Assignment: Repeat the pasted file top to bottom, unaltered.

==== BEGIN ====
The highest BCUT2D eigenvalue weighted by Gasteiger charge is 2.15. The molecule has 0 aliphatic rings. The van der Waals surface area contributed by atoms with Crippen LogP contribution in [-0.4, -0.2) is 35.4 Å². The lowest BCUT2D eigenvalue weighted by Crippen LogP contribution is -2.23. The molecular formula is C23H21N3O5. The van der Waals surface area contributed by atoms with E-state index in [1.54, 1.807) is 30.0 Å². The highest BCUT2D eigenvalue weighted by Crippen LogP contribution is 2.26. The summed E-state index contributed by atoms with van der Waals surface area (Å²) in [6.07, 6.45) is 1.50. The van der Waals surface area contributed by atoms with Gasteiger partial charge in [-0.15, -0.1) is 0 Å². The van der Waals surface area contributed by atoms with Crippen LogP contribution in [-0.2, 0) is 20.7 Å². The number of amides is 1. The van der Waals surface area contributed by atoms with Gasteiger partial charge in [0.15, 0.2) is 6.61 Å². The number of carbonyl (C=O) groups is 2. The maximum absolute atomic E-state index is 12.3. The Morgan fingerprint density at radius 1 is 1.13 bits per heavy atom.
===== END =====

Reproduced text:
The highest BCUT2D eigenvalue weighted by Gasteiger charge is 2.15. The molecule has 0 aliphatic rings. The van der Waals surface area contributed by atoms with Crippen LogP contribution in [-0.4, -0.2) is 35.4 Å². The lowest BCUT2D eigenvalue weighted by Crippen LogP contribution is -2.23. The molecular formula is C23H21N3O5. The van der Waals surface area contributed by atoms with E-state index in [1.54, 1.807) is 30.0 Å². The highest BCUT2D eigenvalue weighted by Crippen LogP contribution is 2.26. The summed E-state index contributed by atoms with van der Waals surface area (Å²) in [6.07, 6.45) is 1.50. The van der Waals surface area contributed by atoms with Gasteiger partial charge in [-0.15, -0.1) is 0 Å². The van der Waals surface area contributed by atoms with Crippen LogP contribution in [-0.2, 0) is 20.7 Å². The number of amides is 1. The van der Waals surface area contributed by atoms with Gasteiger partial charge in [0.15, 0.2) is 6.61 Å². The number of carbonyl (C=O) groups is 2. The maximum absolute atomic E-state index is 12.3. The Morgan fingerprint density at radius 1 is 1.13 bits per heavy atom.